Mosley gives a weak defence

Max Mosley, Red Bull, 2006, 270150

Max Mosley has given an interview to the Sunday Telegraph – whose F1 correspondent Kevin Garside was just about the only journalist to stick up for the FIA President following the sex scandal story in the News of the World. Mosley made his position on the matter quite clear:

I think what happens is they think ‘what can we get at him, ah yes, we can say he’s this Nazi. Is there any basis for Nazism? Not really, but we can kind of invent something and then focus on the family name.’ The whole thing was quite deliberate from that point of view because it adds to the story.

He continued to insist that the majority of people within the FIA support him, despite very few having said so in public.

For every letter I’ve had from a club president saying ‘I think you should step down’ or ‘I think you should consider your position’, I’ve had seven, slightly more than seven, who said ‘you’ve absolutely got to stay, don’t give an inch’, and ‘this is the most outrageous invasion’, and suggesting that there’s more to this than meets the eye, which of course there may be.

Mosley was dismissive of the criticism saying:

None of the heavyweights have said anything, the people who really are the opinion formers in Formula 1. There’s a few ex-drivers.

Which is simply not true. Are BMW, Mercedes, Toyota and Honda not heavyweights? Is Mark Webber an ex-driver?

The Nazi angle is irrelevant

It’s becoming clear that there are two key matters that lie at the heart of the whole sordid debate.

The first is the ‘Nazi’ thing which, as I wrote in my very first post on the subject, seems like a dubious connection as it is one that British tabloids are fixated with.

If Mosley does have as many supporters as he claims to I think they’re standing by him because they don’t believe the Nazi angle.

But even if the Nazi thing isn’t true, the News of the World have given Mosley more than rope to hang himself with, and he’s grasped it with both hands.

The fall

That’s because of the second point: the President of the FIA has been revealed to be someone who gets a sexual thrill out of punishing people. Last year he levied an unprecedented fine against a team led by a man who we know Mosley does not like.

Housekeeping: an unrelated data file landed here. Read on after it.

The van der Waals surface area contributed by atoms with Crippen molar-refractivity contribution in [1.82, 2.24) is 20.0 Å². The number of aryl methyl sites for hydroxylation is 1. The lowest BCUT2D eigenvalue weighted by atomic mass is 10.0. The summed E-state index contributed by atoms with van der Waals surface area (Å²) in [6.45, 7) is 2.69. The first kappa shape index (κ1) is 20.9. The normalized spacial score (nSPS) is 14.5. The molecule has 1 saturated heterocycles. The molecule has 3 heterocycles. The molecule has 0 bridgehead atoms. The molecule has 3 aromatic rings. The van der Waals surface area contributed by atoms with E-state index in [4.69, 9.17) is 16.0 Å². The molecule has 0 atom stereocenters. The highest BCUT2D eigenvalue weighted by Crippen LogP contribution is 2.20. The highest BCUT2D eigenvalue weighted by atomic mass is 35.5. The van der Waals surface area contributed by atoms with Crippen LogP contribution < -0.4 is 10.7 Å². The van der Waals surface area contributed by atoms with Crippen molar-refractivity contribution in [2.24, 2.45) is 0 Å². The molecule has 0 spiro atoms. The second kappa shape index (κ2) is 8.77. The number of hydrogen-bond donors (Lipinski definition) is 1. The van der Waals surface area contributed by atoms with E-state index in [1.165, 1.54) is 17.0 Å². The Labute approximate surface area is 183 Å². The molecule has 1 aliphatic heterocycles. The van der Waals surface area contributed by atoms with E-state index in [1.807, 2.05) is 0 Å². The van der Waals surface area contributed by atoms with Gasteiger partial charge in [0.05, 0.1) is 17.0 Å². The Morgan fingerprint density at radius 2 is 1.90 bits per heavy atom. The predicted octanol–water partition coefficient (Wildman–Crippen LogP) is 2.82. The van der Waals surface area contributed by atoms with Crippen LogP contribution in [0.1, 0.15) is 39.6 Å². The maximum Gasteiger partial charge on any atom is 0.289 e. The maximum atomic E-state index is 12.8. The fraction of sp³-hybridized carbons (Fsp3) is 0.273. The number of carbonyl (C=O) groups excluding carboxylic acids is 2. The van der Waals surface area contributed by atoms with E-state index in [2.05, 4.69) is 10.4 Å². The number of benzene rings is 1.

Can we honestly now say with any confidence that Mosley handed out that punishment because he thought it was the correct thing to do and not because he got a kick out of doing it?

What about when Eddie Irvine appealed against a one-race ban in 1994 and it suddenly became a three-race ban – a move that stunned many in the sport? What about Toyota’s expulsion from the World Rally Championship in 1995?

These were all controversial cases that led to severe punishments. The FIA president must be able to hand out these kinds of punishments when they are deserved. What we now know about Mosley makes it impossible to believe he can act with impartiality in these matters.

The moral argument

Mosley is trying to make the debate all about the ‘Nazi’ element and ignore the wider question of whether you can be considered a fair judge when you admit to being sexually aroused by administering punishment.

The reason he’s doing that is because the meeting on June 3rd to decide his future will surely have a lot to say about this clasue:

According to Article 27 of the Statutes of the FIA:

The World Motor Sport Council may directly impose the sanctions provided for in the International Sporting Code, and where appropriate the World Council for Automobile Mobility and Tourism may impose fines on or demand the exclusion from FIA bodies or international sporting events of licence holders, executive officers or members of ASNs or ACNs:

5) who by words, deeds or writings have inflicted moral injury and loss on the FIA, a World Council, their Members or their executive officers.

By focussing on the ‘Nazi’ part of the revelations he is trying to distract attention away from the heart of the matter – the real reason why he can’t stay in his job any more, and why every day that passes with him still in that role damages F1 even more.

NB. I’m sure you’re all as sick of this sordid story as I am – I’ve got some ‘proper’ posts on the way shortly.

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100 comments on Mosley gives a weak defence

  1. D Winn said on 20th April 2008, 20:59

    I suspect that the number of MMs’ letters of support are as credible as the lot of complaints’ he had about the McLaren garage position in Bahrain.   Ref:
    http://timesonline.typepad.com/formula_one/2008/04/the-mclaren-g-1.html

  2. Dave Jones said on 20th April 2008, 21:03

    Facts are facts and Mosley IS a pervert.
    I doubt any proper court would have imposed a 100 million dollar fine on Mclaren when there was NO proof that they did anything wrong.

  3. Lady Snowcat said on 20th April 2008, 21:12

    I am just worried that the NOTW may have managed, by printing salacious stories of private activities, which apparently have no Nazi connotations despite their suggestions of this, to effectively blackmail the WMSC into possibly sacking Max…